What makes a great one-minute film? The best one-minute films resonate beyond one minute and affect audiences the same way any great film does. The challenge, of course, is to do it all in 60 seconds – no more, no less.
Ichigo, Ichie is a Samurai motto, literally, “One time. One meeting”. It dates back to times when the warriors used to drink Matcha before battle. Every cup of the liquid jade could be the last, so better taste and enjoy – to its fullest – the good company, the beautiful art, and the delicious tea.
Make every moment count is a Filminute motto, basically, a film in 60 seconds – “no more, no less”. In a time-frame of merely one minute, many are the things you can do: change life, tell a story with a happy end, bid farewell and die, just die, love, leave suspension points instead of a happy end. Et cetera.
And many are the ways you can tell those things. The Filminute selection team reviews and chooses a shortlist of 25. The festival is in its 8th edition this year and features one-minute masterpieces from 19 countries and 6 continents. Throughout the month of September (1-30) you’re invited to watch, rate, comment and help decide the People’s Choice by voting for your favourite. One vote per person! Filminute’s international jury will decide Best Filminute.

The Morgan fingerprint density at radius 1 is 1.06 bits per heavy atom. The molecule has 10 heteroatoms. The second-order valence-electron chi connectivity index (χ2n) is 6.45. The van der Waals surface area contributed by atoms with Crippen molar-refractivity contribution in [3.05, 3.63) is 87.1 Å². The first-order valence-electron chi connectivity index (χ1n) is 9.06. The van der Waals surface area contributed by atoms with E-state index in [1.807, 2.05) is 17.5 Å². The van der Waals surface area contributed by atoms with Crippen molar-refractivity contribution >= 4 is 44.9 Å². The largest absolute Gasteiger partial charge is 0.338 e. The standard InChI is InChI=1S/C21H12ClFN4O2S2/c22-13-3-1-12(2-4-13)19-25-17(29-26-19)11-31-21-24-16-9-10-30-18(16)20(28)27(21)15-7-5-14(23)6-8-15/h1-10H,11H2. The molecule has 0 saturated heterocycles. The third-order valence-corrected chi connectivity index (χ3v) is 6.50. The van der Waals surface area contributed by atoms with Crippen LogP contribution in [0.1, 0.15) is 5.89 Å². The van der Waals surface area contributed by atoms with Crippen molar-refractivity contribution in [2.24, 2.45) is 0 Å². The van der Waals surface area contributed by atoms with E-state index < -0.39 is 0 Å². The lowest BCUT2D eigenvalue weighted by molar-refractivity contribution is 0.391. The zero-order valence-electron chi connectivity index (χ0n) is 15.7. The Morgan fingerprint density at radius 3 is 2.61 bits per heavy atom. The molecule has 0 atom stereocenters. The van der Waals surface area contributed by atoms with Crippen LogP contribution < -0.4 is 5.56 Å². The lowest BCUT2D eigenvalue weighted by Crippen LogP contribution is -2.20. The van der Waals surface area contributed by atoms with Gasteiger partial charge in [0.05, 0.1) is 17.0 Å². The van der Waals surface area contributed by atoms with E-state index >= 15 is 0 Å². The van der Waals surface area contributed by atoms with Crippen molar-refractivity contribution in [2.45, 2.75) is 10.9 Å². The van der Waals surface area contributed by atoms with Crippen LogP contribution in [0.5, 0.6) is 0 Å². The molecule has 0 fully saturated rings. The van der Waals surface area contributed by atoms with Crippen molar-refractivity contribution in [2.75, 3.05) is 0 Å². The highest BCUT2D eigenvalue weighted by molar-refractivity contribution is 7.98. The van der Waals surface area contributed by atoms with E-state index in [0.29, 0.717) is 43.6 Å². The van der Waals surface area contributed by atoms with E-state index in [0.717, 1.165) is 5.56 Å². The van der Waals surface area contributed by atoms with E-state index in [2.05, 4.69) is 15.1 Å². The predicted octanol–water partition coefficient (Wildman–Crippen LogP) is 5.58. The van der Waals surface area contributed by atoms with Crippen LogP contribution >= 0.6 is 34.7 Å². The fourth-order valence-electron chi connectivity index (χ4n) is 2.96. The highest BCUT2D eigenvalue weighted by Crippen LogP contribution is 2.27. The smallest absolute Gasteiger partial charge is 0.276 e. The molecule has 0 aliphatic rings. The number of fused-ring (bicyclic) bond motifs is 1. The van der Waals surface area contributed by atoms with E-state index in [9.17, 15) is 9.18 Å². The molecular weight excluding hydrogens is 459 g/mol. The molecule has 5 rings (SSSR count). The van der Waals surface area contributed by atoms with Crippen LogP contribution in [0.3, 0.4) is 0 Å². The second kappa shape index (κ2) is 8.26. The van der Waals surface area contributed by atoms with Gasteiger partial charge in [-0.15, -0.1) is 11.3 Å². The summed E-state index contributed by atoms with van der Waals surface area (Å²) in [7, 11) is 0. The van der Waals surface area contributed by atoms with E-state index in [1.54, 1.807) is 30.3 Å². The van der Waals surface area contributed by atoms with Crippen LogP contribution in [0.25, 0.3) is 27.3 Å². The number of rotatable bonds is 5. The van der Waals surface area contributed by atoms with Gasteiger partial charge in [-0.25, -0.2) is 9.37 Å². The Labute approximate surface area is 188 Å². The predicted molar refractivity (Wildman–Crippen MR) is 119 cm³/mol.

1/25: The Death and Life of Desmond Wolfe
Dir. Brett Williams (South Africa)
Touching storytelling, masterly told in just one minute. What 60 seconds cannot hold, the viewer’s imagination takes over.
2/25: The Last Performance
Dir. Resa Moayedi (Iran)
Tic toc, tic toc, tic toc – shock. Makes every second count and leads you to a superb ending.
Dir. Andrey Levkovitch (Belarus)
Sound, colour, choreography. Add to this the geopolitical context, and you get what the Ukrainian acoustic band 5’nizza once called трудно понять легко догадаться, “hard to understand, easy to guess”.
To view, rate, comment and vote your favourite one-minute film from the 2013 Shortlist, please visit the Filminute official page.
Words by Jurga